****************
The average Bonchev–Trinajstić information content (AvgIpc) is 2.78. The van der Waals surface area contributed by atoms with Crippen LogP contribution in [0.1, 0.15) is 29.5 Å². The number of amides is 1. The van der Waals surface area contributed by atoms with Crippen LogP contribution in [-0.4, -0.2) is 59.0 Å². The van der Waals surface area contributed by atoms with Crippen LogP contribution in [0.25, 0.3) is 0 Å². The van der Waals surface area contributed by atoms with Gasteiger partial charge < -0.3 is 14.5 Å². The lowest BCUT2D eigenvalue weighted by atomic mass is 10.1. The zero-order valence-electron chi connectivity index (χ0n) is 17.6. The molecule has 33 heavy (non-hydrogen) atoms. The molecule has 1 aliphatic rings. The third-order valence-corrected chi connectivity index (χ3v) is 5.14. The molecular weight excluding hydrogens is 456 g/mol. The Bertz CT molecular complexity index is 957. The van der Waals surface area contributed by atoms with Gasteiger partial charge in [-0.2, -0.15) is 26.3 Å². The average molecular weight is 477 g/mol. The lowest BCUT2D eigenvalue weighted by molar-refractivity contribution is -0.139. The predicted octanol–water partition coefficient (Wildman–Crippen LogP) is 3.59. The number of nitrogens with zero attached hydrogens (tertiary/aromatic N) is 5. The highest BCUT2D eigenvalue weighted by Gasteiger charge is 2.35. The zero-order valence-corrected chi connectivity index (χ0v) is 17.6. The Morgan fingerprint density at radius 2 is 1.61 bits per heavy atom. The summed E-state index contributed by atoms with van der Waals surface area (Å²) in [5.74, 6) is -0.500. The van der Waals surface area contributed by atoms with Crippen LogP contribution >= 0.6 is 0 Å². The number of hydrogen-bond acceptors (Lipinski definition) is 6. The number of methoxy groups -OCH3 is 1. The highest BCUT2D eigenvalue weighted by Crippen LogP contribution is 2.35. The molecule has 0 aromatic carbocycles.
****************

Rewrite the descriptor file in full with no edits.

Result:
The average Bonchev–Trinajstić information content (AvgIpc) is 2.78. The van der Waals surface area contributed by atoms with Crippen LogP contribution in [0.1, 0.15) is 29.5 Å². The number of amides is 1. The van der Waals surface area contributed by atoms with Crippen LogP contribution in [-0.4, -0.2) is 59.0 Å². The van der Waals surface area contributed by atoms with Crippen LogP contribution in [0.25, 0.3) is 0 Å². The van der Waals surface area contributed by atoms with Gasteiger partial charge < -0.3 is 14.5 Å². The lowest BCUT2D eigenvalue weighted by atomic mass is 10.1. The zero-order valence-electron chi connectivity index (χ0n) is 17.6. The molecule has 33 heavy (non-hydrogen) atoms. The molecule has 1 aliphatic rings. The third-order valence-corrected chi connectivity index (χ3v) is 5.14. The molecular weight excluding hydrogens is 456 g/mol. The Bertz CT molecular complexity index is 957. The van der Waals surface area contributed by atoms with Gasteiger partial charge in [-0.2, -0.15) is 26.3 Å². The average molecular weight is 477 g/mol. The lowest BCUT2D eigenvalue weighted by molar-refractivity contribution is -0.139. The predicted octanol–water partition coefficient (Wildman–Crippen LogP) is 3.59. The number of nitrogens with zero attached hydrogens (tertiary/aromatic N) is 5. The highest BCUT2D eigenvalue weighted by Gasteiger charge is 2.35. The zero-order valence-corrected chi connectivity index (χ0v) is 17.6. The Morgan fingerprint density at radius 2 is 1.61 bits per heavy atom. The summed E-state index contributed by atoms with van der Waals surface area (Å²) in [5.74, 6) is -0.500. The van der Waals surface area contributed by atoms with Crippen LogP contribution >= 0.6 is 0 Å². The number of hydrogen-bond acceptors (Lipinski definition) is 6. The number of methoxy groups -OCH3 is 1. The highest BCUT2D eigenvalue weighted by Crippen LogP contribution is 2.35. The molecule has 0 aromatic carbocycles.